Here's an article about the second 1935 version: Magritte liked to pull the same stunt in several of his paintings. He painted the room, the ball on the floor, and the artist's easel realistically and then used an internal framing device (that of the painting on canvas being in perfect horizontal line with the horizon of the actual ocean) to deny that this latter item was an accurate representation of the ocean view. In these Ceci n'est pas works, Magritte seems to suggest that no matter how closely, through realism-art, we come to depicting an item accurately, we never do catch the item itself, per se, as a Kantian noumenon, but capture only an image on the canvas. We, as humans, are always striving to duplicate (connect with) what we see in reality (such as on canvas) and it's impossible to do so.

1947  Fair Captive (La Belle Captive) Another Series of Magritte's paintings within a painting

Magritte based a lot of his works on the concepts put forth by the philosopher Immanuel Kant and that is: "Humans can make sense out of phenomena in various ways, but can never directly know the noumena, the "things-in-themselves," the actual objects and dynamics of the natural world. In other words, our minds may attempt to correlate in useful ways, perhaps even closely accurate ways (such as through a painting), with the structure and order of the various aspects of the universe, but cannot know these "things-in-themselves"(noumena) directly."

                            The Delights of the Landscape


In so much of his work, Rene Magritte wittily plays with these perceptions by adressing the problem laterally. In the Human Condition II, Magritte exemplifies the contraditions between the three-dimensional space and the limits of a two-dimensional canvas. More importantly the title refers to the relationship that humans have with those contraditions as part of the “the human condition”. As such Magritte continues the process of questioning the assumptions of Renaissance ideas of painting being a ‘Window on reality’, which had already begun to be debunked by Picasso and Braque in their CUBIST ‘laboratory’. For Picasso ‘reality was in the painting’, replacing trompe-l’oeil for what he called trompe-l’esprit.

The Human Condition II, was a variant of a painting executed in 1933, in which he began to explore the ideas around the theme of inside and outside. In the first version the painted canvas is placed in front of a glazed window. The second version adds another playful twist to the original, by siggesting that the viewer is already outside, looking through a trompe-l’oeil archway.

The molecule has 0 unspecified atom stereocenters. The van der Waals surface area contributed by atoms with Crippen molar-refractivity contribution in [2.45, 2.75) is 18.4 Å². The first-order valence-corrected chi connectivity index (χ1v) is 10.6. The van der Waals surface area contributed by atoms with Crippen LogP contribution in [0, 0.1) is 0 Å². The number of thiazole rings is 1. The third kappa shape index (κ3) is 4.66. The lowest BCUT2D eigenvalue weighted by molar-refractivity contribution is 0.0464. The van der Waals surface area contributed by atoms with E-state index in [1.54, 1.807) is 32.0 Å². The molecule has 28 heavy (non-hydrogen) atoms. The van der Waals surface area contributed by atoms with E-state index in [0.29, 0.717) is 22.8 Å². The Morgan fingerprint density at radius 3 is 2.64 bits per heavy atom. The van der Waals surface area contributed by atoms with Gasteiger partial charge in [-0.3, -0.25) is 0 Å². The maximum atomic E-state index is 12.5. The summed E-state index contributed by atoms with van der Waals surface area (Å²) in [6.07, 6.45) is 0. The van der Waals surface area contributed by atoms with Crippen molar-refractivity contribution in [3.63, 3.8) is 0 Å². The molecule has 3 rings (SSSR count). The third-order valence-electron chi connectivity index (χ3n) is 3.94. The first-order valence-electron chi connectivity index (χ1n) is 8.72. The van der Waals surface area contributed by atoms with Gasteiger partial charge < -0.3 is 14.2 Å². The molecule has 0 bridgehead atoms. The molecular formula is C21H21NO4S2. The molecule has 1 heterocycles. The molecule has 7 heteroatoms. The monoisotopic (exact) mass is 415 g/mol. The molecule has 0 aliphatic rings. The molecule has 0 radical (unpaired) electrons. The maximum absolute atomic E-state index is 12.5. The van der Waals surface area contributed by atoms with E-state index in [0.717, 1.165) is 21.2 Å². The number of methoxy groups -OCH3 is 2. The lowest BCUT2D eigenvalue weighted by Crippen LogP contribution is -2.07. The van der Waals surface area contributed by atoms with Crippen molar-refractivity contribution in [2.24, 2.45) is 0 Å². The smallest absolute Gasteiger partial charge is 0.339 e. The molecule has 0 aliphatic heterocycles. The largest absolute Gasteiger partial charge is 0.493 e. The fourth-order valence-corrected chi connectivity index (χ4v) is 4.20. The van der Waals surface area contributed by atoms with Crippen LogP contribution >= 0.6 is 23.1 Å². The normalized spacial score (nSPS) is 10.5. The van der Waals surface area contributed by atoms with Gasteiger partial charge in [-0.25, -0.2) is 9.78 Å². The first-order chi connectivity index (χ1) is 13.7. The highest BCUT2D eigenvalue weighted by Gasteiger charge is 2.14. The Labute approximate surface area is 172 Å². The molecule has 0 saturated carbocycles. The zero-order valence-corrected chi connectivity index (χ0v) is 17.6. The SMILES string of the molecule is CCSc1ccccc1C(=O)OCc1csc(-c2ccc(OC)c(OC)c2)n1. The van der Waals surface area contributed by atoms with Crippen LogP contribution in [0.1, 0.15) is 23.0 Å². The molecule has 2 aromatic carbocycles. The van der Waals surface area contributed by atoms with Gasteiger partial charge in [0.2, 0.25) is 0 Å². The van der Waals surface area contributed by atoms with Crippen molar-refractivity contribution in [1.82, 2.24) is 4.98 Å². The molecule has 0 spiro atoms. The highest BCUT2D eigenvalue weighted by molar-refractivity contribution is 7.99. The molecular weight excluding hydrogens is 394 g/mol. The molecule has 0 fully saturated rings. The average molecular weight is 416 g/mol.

The Call of the Peaks  (
La Llama de la Cimas) 1943

Here's an article about an 1987 exhibiton, "The Window in 20-Century Art", that mentions Magitte's window painting Evening Falls:

By VIVIEN RAYNOR Published: Friday, January 2, 1987

On view at the Neuberger Museum of the State University of New York at Purchase, ''The Window in 20th-Century Art'' sounds like but is not an inventory. On the other hand, the project may well have started out that way, for it has the feel of an idea that grew and changed shape in the course of its realization.

Organized by the museum's director, Suzanne Delehanty, the show consists of about 80 paintings and sculptures, most of them done by Americans working in the second half of the century. Its range is, nevertheless, remarkable - from a small Vuillard, circa 1900, of a window looking out onto a garden, to a couple of Joseph Cornell boxes; from Edward Hopper's voyeuristic ''Night Windows'' to Marcel Duchamp's ''Fresh Widow,'' a miniature set of French windows with panes ''glazed'' in black leather that is a 1964 replica of the 1920 original.

There are windows reflected on the grass at night (Robert Berlind), and on a polished wood floor in the daytime(Sylvia Plimack Mangold); windows implied - a classic Mark Rothko - and a splashy blue rectangle on a white ground that was done by Gene Davis in his Abstract Expressionist period. Add to these, analogies for windows such as Roy Lichtenstein's painting of a stretcher frame, complete with wedges, and Eva Hesse's wash drawings of positive and negative grids.

With his ''Bride Stripped Bare by Her Bachelors, Even'' painted on glass, Duchamp shares - with Christo, who is represented by one of his 1960's storefront mockups - the prize for the most real window. Competing for ''most realistic'' window are the photographic painters Richard Estes and Don Eddy with, respectively, a row of telephone booths outside a glass and metal diner, and a store window crammed with awful shoes. The shoes seem to rivet the attention of Henry Geldzahler, whose 1968-69 portrait by David Hockney hangs opposite.

But they won't do so for long since it's obvious that the then-champion of Pop, who sits at the exact center of a voluptuous pink sofa with Manhattan visible through the dusty window behind him, is about to give audience to young Christopher Scott, who stands at attention to his left. Balthus's young woman seems ready to leave her room by way of the window, perhaps to elude the assailant who has bared one of her breasts. Magritte's green apple, on the other hand, has grown too large to escape its space -through either the window or the door that it is presumably obstructing.

A show that encompasses Robert Delaunay, Richard Diebenkorn, Neil Jenney, Ellsworth Kelly, Matisse, Robert Motherwell and Picasso, among others, it is essentially a survey of individualism, and as such resists grading. But as far as the theme is concerned, Magritte is the star with his ''Evening Falls.'' This is the famous canvas that would have been a picture of a sunset painted on a window, except that the window has been shattered. Accordingly, the simulacrum lies in pieces on the floor, while the original outside remains intact.

A verbal-visual pun that brings on intellectual vertigo if contemplated too long, the work is the anthology's clincher. Still, only those privy to the catalogue essays by the curator and by Shirley Neilsen Blum, who teaches art history at the state university, would know it and therefore realize that the exhibition actually stands for the denouement of a drama that began with the Renaissance. For it was then that the canvas was first treated as a window and that artists, intoxicated by the invention of perspective, painted the world as if they viewed it through a window. And, as Ms. Blum points out, it's a tidy little world with a place for everything, human and divine, and an abundance of windows, most of which frame peep shows replete with moral implications.